"Something Has Changed. The argument is very simple. Michael Brown has a chapter in his 2018 book Playing With Holy Fire: A Wake-Up Call to the Pentecostal-Charismatic Church on the problems and pitfalls of prophecy. He simply says that the standards of 1 Corinthians 14 show that other prophets and leaders weigh prophecy in the New Covenant, and there is no hint that there is a penalty for making a mistake. Obviously, something has changed. It is simply to note that the consensus of the charismatic and Pentecostal world (and its scholarship) is that New Covenant prophecy does not function in the same way as the Mosaic covenant standards. It is that all might learn to hear from God and that leaders would be responsible to confirm (or not).Because they did not have the Scriptures in the way that we do today, the word of the prophet was much weightier. A missed word could be the difference between life and death. With the New Covenant and the deeper revelation of Yeshua and the indwelling Holy Spirit, we are less dependent on prophets today--though they are needed--and more dependent on hearing God through His word and in personal time in prayer." -- Ron Cantor
The assumptions and conclusion are always in favor of their presuppositions. Dr. Brown is completely compromised in the area of Charismania. There is nothing or no one he will speak against. He supports the sneaky squid spirit of Jennifer Leclaire for heaven's sake! He takes an unbiased fact that 1Corinthians 14 does not indicate a penalty for false prophesy and concludes that it means there is none? It does not indicate one way or the other so Brown's conclusion is that something has changed after thousands of years of biblical accuracy. Something has changed all right. The Charismaniacal world has simply stopped following the bible. Cantor is right that the new breed does not think prophecy follows any of the norms set up in the Old Testament. That is the heart of the problem because the bible gives no indication that should be done.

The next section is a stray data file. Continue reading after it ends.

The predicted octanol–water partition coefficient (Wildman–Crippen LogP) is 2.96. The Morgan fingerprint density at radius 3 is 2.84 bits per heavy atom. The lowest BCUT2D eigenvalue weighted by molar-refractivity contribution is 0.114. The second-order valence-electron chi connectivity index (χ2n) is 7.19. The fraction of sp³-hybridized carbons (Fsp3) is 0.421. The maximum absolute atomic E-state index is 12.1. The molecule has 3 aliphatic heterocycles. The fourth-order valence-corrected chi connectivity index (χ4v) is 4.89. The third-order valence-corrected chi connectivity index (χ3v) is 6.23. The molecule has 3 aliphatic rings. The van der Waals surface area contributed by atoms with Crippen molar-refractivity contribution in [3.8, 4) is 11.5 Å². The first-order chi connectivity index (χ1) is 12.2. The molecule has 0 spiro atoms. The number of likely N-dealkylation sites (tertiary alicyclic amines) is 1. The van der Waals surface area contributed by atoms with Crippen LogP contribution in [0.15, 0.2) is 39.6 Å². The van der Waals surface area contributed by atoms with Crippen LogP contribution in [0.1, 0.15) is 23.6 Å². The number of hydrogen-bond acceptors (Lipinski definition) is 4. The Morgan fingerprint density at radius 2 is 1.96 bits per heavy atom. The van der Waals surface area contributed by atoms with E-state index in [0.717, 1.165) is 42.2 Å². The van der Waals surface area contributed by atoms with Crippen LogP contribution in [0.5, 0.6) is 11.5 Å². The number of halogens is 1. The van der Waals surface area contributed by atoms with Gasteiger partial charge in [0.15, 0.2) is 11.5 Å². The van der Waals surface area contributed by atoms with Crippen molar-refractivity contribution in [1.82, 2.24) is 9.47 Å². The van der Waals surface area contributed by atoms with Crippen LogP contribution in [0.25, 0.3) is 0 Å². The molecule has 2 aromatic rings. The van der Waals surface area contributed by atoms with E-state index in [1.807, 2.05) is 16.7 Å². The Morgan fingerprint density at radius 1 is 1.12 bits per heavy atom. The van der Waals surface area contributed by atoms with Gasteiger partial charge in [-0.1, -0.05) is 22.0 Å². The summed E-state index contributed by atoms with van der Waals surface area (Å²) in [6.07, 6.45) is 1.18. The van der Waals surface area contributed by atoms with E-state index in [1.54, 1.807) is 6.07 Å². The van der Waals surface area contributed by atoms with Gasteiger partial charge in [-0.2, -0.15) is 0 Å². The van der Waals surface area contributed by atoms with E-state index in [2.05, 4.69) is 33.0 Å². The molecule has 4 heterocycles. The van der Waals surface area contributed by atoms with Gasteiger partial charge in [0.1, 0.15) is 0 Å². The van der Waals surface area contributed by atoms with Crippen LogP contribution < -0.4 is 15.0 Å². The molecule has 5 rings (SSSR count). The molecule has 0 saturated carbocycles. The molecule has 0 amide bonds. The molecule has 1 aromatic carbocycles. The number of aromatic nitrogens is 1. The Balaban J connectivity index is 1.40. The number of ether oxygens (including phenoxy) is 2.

"Need for Accountability. Indeed, there are many self-proclaimed prophets who do damage and take advantage of the Lord's people. There is a horrible lack of accountability when it comes to public prophecy. We must do better! Please do not take this writing as an excuse for the plethora of silliness that is out there when it comes to prophecy and prophets. But we cannot throw out the baby with the bathwater (or drown him for being a false prophet). So, are we going to take the position that anyone who is not 100 percent accurate is a false prophet? Or can one make a mistake, repent and ask God for forgiveness, and seek to grow? Does not God forgive such things? Or, are we then disqualified for life? We are for mercy, but that should not be interpreted as taking prophecy light. It is no small thing to declare that you are speaking for the Lord. And one who does so presumptuously in public should submit to discipline by other leaders." -- Ron Cantor